I'm very confused whether to heat my coop or not, as well as having proper ventilation.

Discussion in 'Coop & Run - Design, Construction, & Maintenance' started by nikchic, Jan 13, 2013.

  1. nikchic

    nikchic Out Of The Brooder

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    I live in British Columbia, Canada, I have 4 chickens that live in a 6 x 12 insulated coop with an automatic door. ( I know, too big of a coop for only 4 chickens). We planned at first to get 20 chickens but have only 4 as they are from my son's school and are part of our family. I've read tons on here about NOT heating the coop unless its really cold. We've just had the lows of -17 Celcius and it only goes to a high of -14 Celcius (sorry I do not know the conversion to Fahrenheit.). What we have done is put a heat lamp in the coop on a timer to go on at 1am till 7am. What I am worried about is them being able to acclimatize. I'm also concerned about ventilation. I don't understand if you are supposed to seal up all areas for wind how do you also have ventilation? I am very worried we are doing it wrong and I worry till wee hours into the night. Will you please tell me at what temp should I be worried? Thanks so much!!!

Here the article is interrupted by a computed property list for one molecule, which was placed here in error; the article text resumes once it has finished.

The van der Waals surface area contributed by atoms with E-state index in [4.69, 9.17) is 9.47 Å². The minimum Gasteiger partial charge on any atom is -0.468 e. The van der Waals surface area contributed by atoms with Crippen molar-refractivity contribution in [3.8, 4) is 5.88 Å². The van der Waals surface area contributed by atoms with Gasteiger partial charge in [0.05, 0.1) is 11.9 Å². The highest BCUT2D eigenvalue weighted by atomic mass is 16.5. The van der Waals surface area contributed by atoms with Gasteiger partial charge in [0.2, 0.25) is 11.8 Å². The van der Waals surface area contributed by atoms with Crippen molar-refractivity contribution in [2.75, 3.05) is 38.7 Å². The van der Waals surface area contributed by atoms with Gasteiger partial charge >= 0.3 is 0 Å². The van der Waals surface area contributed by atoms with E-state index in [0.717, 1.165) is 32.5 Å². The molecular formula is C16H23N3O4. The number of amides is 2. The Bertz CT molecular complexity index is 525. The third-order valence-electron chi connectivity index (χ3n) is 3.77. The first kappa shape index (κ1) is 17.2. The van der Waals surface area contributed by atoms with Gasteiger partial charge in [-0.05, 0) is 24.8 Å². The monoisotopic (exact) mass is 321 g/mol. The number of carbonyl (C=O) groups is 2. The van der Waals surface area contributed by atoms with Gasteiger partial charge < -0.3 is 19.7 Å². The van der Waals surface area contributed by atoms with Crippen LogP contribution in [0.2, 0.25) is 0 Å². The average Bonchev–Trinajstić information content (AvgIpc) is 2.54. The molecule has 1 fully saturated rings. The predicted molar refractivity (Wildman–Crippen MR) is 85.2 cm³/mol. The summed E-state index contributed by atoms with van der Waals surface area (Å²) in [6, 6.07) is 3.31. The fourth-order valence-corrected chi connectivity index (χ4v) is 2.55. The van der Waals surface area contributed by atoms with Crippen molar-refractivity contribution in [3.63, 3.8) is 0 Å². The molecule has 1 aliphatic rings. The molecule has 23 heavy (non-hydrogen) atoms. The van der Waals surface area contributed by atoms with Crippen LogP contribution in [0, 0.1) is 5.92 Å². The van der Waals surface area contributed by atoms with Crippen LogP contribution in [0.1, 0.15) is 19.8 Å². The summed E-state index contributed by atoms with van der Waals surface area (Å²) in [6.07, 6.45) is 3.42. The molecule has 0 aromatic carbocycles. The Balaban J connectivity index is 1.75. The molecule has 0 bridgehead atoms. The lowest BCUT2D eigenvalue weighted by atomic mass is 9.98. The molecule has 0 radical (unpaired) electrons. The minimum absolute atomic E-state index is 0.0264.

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  2. americana-lover

    americana-lover Chillin' With My Peeps

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    Certain breeds are better in the cold than others. Like silkies are great in the cold, but not naked necks. To me, it sounds like you might not need much ventilation if your coop is that big with only 4 chickens.